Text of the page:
ESG Investing Is Responsible Capitalism Defined

As an added layer of scrutiny in the portfolio construction process, screening for green and social investing can mean better decision making.

Stanford University

Stanford University’s Hoover Tower seen through Keneth Snelson’s sculpture on Tuesday, Dec.1, 2009. Photographer:Chip Chipman/Bloomberg

Chip Chipman/Bloomberg

The rising pressure on universities and foundations to shed fossil fuel investments is stoking debate over whether it’s possible to invest in a way that delivers both societal benefits and competitive returns. To highlight two recent examples, Stanford University has said it will no longer invest in coal mines, and the University of Cambridge has pledged to act with “selflessness” in making environmentally and socially conscious investment decisions for its endowment.

These developments cast an uncomfortable spotlight on trustees and managers of endowments and foundations everywhere. Can they undertake environmental, social and governance (ESG) investing in a way that satisfies their activist constituents and yet also fulfills their fiduciary duty to fund future obligations?

The answer is yes. When done correctly, ESG investing can reconcile the concerns of the environmentally and socially conscious with the goals of the capitalist.

But the concern that responsible investing can hinder performance may explain, at least in part, why so few mutual funds follow this approach. A study published in April by the Commonfund Institute revealed that only 53 of the 200 U.S. colleges and universities surveyed invest using some form of so-called responsible practices. Only 8.5 percent of the respondents said they practiced ESG investing. Asked what impediments they saw to responsible investing, 15 percent had fiduciary concerns, whereas 36 percent feared lower returns.

The debate in certain industries, such as fossil fuels, illustrates the difficulty investors have in calculating the risks-versus-rewards of ESG-conscious portfolio management. Early approaches to socially responsible investing used a screening methodology to exclude certain companies based on their industry. But without consistent metrics to compare across industries and without complete data, these broad-brush screenings can produce questionable results. Such methods also tend to focus on risks while ignoring opportunities, such as the potential benefits of good ESG policies when implemented by corporate management.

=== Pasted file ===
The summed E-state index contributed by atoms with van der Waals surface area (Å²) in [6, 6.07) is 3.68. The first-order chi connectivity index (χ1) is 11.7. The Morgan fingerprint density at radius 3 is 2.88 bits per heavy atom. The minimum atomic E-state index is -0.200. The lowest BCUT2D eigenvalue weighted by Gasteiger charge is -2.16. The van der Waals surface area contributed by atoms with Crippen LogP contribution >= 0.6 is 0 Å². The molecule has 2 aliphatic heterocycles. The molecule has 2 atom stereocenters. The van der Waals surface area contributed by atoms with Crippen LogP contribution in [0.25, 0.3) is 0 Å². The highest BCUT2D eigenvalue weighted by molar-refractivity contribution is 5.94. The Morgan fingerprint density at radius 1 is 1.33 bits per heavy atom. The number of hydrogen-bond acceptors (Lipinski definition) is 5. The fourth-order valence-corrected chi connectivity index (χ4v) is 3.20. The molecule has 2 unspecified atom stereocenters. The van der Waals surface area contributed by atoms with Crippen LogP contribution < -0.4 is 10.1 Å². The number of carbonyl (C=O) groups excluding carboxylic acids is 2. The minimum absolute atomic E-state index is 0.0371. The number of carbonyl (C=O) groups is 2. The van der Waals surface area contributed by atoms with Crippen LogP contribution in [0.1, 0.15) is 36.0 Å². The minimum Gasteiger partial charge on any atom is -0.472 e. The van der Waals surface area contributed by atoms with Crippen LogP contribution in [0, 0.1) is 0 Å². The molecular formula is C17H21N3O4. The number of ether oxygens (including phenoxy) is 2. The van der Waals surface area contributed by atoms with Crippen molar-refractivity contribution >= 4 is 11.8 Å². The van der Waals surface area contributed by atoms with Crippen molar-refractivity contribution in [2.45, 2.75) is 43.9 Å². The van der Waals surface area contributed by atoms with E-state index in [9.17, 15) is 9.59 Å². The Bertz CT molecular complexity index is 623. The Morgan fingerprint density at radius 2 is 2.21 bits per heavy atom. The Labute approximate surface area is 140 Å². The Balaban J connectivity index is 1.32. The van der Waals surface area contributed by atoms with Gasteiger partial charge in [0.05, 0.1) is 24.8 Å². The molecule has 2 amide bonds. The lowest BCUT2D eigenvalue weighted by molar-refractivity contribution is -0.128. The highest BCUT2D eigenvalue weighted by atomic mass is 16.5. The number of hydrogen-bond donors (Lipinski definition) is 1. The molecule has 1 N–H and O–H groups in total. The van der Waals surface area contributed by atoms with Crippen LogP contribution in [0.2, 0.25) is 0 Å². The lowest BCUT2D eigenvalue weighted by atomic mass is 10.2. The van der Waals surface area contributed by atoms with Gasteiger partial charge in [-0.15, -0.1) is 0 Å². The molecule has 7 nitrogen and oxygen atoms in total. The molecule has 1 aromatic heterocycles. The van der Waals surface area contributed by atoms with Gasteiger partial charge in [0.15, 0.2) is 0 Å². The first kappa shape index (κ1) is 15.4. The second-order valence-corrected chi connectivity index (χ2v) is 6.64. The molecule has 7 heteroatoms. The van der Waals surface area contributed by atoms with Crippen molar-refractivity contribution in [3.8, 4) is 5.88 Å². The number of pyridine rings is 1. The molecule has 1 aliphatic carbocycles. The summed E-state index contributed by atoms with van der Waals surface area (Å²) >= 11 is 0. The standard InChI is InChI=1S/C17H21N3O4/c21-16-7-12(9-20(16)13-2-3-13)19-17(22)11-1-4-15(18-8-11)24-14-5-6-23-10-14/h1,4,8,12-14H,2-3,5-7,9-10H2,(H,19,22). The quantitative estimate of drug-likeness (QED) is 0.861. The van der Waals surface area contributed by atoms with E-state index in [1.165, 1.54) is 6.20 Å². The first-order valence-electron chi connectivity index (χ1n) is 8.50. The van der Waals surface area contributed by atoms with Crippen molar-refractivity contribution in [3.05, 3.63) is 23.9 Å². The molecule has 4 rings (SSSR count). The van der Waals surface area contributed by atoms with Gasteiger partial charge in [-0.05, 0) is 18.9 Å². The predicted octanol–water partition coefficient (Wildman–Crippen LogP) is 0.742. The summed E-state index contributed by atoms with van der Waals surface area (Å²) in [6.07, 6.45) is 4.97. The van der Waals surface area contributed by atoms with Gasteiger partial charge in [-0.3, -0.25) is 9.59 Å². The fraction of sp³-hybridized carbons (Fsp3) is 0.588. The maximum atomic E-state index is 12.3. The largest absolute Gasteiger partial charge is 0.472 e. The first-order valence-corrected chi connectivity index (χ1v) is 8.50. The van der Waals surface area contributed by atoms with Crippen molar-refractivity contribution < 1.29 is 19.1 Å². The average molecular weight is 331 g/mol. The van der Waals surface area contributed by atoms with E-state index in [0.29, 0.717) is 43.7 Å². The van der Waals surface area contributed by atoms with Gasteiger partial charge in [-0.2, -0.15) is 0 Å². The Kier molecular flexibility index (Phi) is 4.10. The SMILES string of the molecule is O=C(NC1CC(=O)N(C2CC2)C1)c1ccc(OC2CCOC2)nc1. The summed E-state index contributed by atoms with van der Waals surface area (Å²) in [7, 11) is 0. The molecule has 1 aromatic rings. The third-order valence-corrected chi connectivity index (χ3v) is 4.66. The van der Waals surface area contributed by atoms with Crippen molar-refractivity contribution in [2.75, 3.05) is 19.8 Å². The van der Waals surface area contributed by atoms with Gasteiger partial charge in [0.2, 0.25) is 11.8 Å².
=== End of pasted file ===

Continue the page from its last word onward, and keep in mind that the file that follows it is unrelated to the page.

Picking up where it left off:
Instead, we believe ESG must be integrated into the investment process — making the portfolio manager responsible for both the assessment of environmental, social and governance factors and the investment decision. In this way, contingent assets and liabilities, built up by companies that do ESG well and those that don’t, directly impact the portfolio.

In the case of fossil fuels, an integrated ESG approach will favor companies with a more sustainable business model. That might mean companies with a focus on renewable energy or companies that can extract oil inexpensively. Such an approach would avoid companies with reserves buried many miles underground in compromised geological structures that are expensive to access — a risk of financial loss from the denial of use of an asset — especially a concern when oil prices continue to be in a slump.

Of course, fund managers can’t be the only ones calling for more responsible investing. Ultimately, the decision lies with asset owners. Whoever pays the piper calls the tune, and endowments and foundations have an opportunity to dictate when and how they want an integrated ESG investment strategy to help drive performance.

What is clear is that integrating ESG adds a layer of analysis to the already challenging process of scrutinizing investments. What it can do: Yield better decisions.

Put simply: When it’s done right, ESG investing is good business.

Jeremy Richardson is a senior portfolio manager of global equities at RBC Global Asset Management in London.

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